“Non-urgent surgical interventions (so-called planned procedures) can of course be postponed without major difficulties. But beds for cardiology patients, cancer therapy and chronic care are also likely to be requisitioned. ... The chances of a significant number of patients suffering from diseases other than Covid-19 will inevitably be reduced. .... For many progressive illnesses, delaying treatment reduces the chances of survival. Prioritisation is becoming a sensitive issue. And our hospital system is being further weakened by the crisis.”

Õhtuleht (EE) /

State must not rely on voluntary action

In Estonia only one school is currently under quarantine because a pupil fell ill after a holiday in Italy. Õhtuleht sees the state's actions as inconsistent:

“Many people ask what good this quarantine can do if the pupils stay at home but the other members of their Family continue to go to work, school or kindergarten. It's easy to say that those who have come into contact with the virus, even indirectly, should do more on their own initiative than the government recommendations. Apart from the fear of the virus, however, there is little motivation to do so if the first three days of illness and voluntarily cancelled trips are not remunerated. The situation would be different if the government were to take decisive action, including giving healthy people sick leave and stopping air travel to risk areas.”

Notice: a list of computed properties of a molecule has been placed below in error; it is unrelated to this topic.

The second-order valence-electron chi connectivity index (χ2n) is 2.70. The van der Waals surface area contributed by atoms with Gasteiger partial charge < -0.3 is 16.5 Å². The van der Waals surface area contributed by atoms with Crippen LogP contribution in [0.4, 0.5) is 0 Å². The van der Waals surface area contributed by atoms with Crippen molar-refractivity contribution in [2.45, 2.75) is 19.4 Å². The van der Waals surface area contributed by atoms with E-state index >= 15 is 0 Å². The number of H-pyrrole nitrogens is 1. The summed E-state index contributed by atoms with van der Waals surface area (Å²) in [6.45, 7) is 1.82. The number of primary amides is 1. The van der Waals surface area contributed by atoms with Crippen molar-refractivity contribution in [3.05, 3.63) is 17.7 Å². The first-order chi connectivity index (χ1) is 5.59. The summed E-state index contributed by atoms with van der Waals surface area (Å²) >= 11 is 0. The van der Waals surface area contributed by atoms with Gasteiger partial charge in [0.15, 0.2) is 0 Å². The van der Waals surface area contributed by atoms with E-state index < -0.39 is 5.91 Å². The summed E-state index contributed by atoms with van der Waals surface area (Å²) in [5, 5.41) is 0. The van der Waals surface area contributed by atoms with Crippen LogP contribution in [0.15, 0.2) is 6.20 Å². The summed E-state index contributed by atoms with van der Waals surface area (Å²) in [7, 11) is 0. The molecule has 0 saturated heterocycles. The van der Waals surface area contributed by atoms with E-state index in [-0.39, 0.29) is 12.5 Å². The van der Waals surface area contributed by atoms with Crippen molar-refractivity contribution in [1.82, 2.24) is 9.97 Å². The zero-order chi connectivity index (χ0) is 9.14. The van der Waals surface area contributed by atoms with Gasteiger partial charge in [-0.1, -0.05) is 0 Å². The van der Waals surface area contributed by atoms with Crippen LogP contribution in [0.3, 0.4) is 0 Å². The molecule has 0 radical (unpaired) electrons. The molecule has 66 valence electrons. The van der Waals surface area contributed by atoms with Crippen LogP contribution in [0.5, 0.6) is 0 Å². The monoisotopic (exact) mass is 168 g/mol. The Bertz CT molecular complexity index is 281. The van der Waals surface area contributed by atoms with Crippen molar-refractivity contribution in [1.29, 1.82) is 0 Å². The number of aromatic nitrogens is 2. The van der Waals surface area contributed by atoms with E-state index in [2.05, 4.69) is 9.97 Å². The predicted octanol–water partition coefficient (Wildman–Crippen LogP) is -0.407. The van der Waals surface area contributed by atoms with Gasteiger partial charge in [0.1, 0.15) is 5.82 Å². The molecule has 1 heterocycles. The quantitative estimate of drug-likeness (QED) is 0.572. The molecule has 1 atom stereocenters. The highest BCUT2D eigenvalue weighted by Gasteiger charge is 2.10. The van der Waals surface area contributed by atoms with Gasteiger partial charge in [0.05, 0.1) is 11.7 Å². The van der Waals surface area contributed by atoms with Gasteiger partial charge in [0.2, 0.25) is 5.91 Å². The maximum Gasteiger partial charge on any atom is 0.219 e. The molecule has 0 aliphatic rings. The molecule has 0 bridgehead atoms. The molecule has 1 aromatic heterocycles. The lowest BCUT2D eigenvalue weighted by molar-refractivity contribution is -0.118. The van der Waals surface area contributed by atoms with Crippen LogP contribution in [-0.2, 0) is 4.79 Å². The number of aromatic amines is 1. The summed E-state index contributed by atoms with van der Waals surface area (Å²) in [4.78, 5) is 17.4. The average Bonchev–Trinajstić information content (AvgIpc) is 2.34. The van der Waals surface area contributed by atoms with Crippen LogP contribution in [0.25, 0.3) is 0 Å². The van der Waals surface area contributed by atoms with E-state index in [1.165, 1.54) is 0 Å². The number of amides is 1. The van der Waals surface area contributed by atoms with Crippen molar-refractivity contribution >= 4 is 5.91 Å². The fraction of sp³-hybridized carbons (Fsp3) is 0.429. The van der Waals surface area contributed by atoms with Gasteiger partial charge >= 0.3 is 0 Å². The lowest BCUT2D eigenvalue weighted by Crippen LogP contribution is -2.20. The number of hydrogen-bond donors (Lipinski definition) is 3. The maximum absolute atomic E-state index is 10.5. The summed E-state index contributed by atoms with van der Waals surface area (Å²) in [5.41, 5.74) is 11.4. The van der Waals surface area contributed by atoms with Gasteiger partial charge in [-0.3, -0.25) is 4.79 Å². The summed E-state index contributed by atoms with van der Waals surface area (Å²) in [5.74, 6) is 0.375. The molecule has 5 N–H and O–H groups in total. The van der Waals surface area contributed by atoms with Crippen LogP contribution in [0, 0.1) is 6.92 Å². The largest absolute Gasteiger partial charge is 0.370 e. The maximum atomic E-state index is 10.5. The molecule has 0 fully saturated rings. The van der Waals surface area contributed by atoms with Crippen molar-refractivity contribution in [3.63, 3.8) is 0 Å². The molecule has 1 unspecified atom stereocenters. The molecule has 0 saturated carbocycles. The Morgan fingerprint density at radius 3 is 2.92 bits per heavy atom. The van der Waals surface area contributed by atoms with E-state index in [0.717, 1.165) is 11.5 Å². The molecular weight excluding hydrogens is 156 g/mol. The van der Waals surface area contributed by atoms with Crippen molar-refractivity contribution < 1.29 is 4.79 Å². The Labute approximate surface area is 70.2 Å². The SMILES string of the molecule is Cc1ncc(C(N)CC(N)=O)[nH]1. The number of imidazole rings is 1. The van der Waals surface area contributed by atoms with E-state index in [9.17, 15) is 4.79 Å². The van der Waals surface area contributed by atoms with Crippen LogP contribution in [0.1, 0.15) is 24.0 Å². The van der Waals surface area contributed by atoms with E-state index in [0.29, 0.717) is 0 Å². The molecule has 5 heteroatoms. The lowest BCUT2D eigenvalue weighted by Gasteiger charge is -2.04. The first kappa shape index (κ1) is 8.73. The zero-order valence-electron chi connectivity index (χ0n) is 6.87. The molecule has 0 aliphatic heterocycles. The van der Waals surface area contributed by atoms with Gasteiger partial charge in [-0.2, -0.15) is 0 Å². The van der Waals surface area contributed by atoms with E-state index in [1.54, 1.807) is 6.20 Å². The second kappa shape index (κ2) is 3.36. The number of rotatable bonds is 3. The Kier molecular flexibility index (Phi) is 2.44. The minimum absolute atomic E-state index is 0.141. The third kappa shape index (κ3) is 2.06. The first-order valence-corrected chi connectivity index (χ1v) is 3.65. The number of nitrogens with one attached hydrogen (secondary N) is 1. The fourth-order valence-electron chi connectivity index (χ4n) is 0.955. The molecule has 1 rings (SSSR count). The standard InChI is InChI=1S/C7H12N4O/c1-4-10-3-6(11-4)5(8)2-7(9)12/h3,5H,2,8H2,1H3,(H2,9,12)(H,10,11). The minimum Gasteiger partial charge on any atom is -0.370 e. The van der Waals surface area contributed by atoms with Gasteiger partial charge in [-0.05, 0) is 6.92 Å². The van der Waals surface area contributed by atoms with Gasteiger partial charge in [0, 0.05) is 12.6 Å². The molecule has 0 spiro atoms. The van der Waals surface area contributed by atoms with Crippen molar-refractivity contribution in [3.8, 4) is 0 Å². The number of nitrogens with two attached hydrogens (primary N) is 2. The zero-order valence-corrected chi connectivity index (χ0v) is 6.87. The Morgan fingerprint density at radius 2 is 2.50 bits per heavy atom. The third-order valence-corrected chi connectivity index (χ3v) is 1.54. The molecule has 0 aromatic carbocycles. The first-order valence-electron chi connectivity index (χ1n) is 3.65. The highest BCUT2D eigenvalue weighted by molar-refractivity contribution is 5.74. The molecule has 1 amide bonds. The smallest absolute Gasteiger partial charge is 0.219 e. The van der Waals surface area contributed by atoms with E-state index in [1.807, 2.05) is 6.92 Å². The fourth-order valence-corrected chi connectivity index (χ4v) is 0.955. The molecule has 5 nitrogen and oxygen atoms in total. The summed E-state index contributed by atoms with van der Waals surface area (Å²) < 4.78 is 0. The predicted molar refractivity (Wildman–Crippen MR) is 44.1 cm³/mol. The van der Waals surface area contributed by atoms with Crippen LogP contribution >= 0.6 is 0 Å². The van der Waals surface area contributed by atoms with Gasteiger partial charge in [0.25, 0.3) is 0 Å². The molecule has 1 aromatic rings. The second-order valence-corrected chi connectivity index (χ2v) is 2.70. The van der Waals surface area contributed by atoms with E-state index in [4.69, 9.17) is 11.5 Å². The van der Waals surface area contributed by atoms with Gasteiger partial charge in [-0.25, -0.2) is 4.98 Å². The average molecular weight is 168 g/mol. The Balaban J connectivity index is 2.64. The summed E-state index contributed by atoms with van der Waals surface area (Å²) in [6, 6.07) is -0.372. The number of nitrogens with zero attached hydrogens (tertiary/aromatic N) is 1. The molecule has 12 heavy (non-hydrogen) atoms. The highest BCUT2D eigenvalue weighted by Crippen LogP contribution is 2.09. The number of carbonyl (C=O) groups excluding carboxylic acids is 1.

The Irish Independent (IE) /

Boost consumption with higher sick pay

Increased financial support for coronavirus victims is also in the interest of the economy, The Irish Independent points out:

“The value of a European-style social welfare system is never more evident than in times of uncertainty and shock. Illness benefit is among the oldest types of welfare payment. It is vital in helping people at what is often their lowest ebb. It has not, however, usually been a means of boosting demand in any economy. ... What the world is facing with coronavirus has already moved into unprecedented territory. There is a case not only for easing access to illness benefit, but for increasing payments too, as a means of lessening a potential severe reduction in consumer spending in the economy.”